SINCE I turned my book Culture Crash in four years ago, a few things I described have proven me a bit pessimistic. (Visual art may be healthier than I predicted, and music steaming has become a bit more artist-friendly.) In some cases, though, even this grim tome of mine was a bit rose-colored. Even though I wrote — against the advice of my editor — a cautionary chapter on the Internet’s transformation of journalism, things have turned out far worse than I expected.
So even while I lamented what technological and other shifts had done to journalists themselves, and discussed the centrality of print journalism in the ecology of the arts, and even cautioned that journalism was a cornerstone of democracy, I had no idea we’d have a presidential election jacked by a foreign power and, as seems likely, former members of the KGB.
A growing body of criticism of the Internet and Silicon Valley has taken shape since Culture Crash came out, with Franklin Foer’s World Without Mind and Jon Taplin’s Move Fast and Break Things two recent and exemplary examples.
My sense is that the mainstream press and a wide range of North Americans are now aware of the dangers that an unregulated Web opens our democracy up to. As a globe-trotting music-journalist friend, who speaks to a wide range of people, told me the other day, there seems to be a turning of the tide.
A recent New York Times piece, “Silicon Valley is Not Your Friend,” got at this a bit. As Noam Cohen wrote:
Facebook has endured a drip, drip of revelations concerning Russian operatives who used its platform to influence the 2016 presidential election by stirring up racist anger. Google had a similar role in carrying targeted, inflammatory messages during the election, and this summer, it appeared to play the heavy when an important liberal think tank, New America, cut ties with a prominent scholar who is critical of the power of digital monopolies. Some within the organization questioned whether he was dismissed to appease Google and its executive chairman, Eric Schmidt, both longstanding donors, though New America’s executive president and a Google representative denied a connection.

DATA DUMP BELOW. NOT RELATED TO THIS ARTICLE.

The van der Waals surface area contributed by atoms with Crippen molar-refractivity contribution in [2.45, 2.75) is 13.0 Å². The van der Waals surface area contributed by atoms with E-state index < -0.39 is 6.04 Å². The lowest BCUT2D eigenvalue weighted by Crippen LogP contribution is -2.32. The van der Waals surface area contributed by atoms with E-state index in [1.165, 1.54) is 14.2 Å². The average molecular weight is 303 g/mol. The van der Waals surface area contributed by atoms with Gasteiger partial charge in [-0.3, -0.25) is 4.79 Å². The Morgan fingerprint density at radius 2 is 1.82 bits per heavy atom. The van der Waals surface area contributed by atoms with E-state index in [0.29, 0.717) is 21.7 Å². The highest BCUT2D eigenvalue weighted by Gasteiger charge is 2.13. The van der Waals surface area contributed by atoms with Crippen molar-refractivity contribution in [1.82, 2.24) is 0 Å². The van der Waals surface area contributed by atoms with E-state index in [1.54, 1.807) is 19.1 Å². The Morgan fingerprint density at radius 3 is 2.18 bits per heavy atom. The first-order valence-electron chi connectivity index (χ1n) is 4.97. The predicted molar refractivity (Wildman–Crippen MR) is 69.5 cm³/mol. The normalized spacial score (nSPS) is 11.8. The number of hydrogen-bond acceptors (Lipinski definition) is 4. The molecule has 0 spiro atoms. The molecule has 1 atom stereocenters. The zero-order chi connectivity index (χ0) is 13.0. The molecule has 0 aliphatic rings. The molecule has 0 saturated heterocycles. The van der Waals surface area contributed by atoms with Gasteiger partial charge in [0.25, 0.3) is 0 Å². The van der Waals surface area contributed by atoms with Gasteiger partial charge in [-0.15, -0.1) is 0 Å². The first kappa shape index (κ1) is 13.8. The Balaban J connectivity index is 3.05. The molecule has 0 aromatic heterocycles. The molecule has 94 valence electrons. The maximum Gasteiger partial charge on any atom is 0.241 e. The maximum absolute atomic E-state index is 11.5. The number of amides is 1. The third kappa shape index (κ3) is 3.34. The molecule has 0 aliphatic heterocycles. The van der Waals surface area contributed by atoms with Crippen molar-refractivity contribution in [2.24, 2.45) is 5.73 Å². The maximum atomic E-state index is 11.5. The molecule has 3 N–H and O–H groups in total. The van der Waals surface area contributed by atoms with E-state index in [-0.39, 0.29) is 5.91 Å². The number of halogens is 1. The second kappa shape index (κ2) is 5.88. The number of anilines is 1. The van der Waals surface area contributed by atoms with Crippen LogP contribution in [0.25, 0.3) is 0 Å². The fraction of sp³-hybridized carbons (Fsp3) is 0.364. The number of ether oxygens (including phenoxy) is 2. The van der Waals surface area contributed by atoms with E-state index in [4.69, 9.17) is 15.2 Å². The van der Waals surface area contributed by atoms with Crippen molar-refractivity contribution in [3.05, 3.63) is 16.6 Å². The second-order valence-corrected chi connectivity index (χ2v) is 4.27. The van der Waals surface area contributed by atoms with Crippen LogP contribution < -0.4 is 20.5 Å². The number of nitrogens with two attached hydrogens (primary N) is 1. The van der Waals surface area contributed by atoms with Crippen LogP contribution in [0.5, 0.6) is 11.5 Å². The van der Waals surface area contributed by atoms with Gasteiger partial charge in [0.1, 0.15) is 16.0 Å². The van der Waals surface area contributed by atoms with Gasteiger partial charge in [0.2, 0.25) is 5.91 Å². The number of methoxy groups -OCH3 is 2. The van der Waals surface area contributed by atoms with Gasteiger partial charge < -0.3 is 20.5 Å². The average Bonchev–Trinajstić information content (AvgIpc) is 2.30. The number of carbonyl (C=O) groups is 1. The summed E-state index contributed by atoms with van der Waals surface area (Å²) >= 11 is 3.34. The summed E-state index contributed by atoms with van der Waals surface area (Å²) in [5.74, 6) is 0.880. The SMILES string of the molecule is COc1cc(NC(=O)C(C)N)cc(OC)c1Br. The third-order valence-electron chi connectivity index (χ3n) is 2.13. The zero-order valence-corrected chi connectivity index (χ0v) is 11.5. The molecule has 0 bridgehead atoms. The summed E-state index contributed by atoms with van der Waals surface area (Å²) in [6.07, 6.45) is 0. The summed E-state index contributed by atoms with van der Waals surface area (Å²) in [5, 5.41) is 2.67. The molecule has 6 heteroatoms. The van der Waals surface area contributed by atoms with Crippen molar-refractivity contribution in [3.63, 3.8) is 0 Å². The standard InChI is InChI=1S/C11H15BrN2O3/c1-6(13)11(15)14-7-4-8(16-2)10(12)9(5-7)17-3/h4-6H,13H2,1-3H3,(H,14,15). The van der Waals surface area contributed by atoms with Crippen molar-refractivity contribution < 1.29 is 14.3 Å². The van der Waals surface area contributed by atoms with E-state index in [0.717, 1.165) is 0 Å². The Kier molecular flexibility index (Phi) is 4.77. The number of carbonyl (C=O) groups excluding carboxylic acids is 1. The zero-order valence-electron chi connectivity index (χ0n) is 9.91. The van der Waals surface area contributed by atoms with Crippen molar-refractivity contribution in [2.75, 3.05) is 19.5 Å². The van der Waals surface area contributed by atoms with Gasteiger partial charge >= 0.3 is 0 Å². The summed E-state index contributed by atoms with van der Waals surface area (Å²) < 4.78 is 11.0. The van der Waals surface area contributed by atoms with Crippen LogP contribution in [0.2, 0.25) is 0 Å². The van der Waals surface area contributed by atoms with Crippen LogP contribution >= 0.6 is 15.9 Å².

Meanwhile, Amazon, with its purchase of the Whole Foods supermarket chain and the construction of brick-and-mortar stores, pursues the breathtakingly lucrative strategy of parlaying a monopoly position online into an offline one, too.
The twisting of news articles on Facebook is the subject of this New York Times piece on faulty fact-checking.
And in today’s Times, there’s a story, “Russia Fanned Flames With Twitter, Which Faces a Blowback“:
SAN FRANCISCO — Fires need fuel. In this era of political rage, a Twitter account that called itself the unofficial voice of Tennessee Republicans provided buckets of gasoline.
Its pre-election tweets were a bottomless well of inflammatory misinformation: “Obama wants our children to be converted to Islam! Hillary will continue his mission.” A mysterious explosion in Washington, it said, had killed one of Mrs. Clinton’s aides, raising her “body count” to six. Another proclaimed, “Obama is the founder of ISIS.”
The account, @TEN_GOP, eventually reached more than 130,000 followers — 10 times that of the official state Republican Party’s Twitter handle. It was one of the most popular political voices in Tennessee. But its lies, distortions and endorsements came from the other side of the world.
Overall, the press and both major political parties have been a bit soft on our technological overlords; I’ll be curious to see if this wave crests and leads to real regulation.